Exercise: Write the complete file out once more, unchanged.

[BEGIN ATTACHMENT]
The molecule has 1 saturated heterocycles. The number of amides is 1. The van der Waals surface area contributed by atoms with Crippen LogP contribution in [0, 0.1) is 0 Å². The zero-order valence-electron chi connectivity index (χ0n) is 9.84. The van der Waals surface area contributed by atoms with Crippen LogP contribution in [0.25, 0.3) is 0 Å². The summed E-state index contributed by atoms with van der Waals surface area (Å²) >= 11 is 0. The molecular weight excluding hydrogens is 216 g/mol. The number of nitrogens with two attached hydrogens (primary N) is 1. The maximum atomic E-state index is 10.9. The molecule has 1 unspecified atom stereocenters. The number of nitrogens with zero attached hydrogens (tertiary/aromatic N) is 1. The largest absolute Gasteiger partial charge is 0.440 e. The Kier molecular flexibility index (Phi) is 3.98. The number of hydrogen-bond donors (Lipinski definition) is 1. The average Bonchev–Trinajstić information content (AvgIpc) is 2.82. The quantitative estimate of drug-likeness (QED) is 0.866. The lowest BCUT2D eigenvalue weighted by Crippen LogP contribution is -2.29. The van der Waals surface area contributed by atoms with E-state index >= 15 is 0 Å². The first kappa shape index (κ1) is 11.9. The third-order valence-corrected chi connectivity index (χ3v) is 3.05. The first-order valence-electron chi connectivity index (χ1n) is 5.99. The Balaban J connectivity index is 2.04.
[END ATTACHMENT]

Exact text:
The molecule has 1 saturated heterocycles. The number of amides is 1. The van der Waals surface area contributed by atoms with Crippen LogP contribution in [0, 0.1) is 0 Å². The zero-order valence-electron chi connectivity index (χ0n) is 9.84. The van der Waals surface area contributed by atoms with Crippen LogP contribution in [0.25, 0.3) is 0 Å². The summed E-state index contributed by atoms with van der Waals surface area (Å²) >= 11 is 0. The molecular weight excluding hydrogens is 216 g/mol. The number of nitrogens with two attached hydrogens (primary N) is 1. The maximum atomic E-state index is 10.9. The molecule has 1 unspecified atom stereocenters. The number of nitrogens with zero attached hydrogens (tertiary/aromatic N) is 1. The largest absolute Gasteiger partial charge is 0.440 e. The Kier molecular flexibility index (Phi) is 3.98. The number of hydrogen-bond donors (Lipinski definition) is 1. The average Bonchev–Trinajstić information content (AvgIpc) is 2.82. The quantitative estimate of drug-likeness (QED) is 0.866. The lowest BCUT2D eigenvalue weighted by Crippen LogP contribution is -2.29. The van der Waals surface area contributed by atoms with E-state index >= 15 is 0 Å². The first kappa shape index (κ1) is 11.9. The third-order valence-corrected chi connectivity index (χ3v) is 3.05. The first-order valence-electron chi connectivity index (χ1n) is 5.99. The Balaban J connectivity index is 2.04.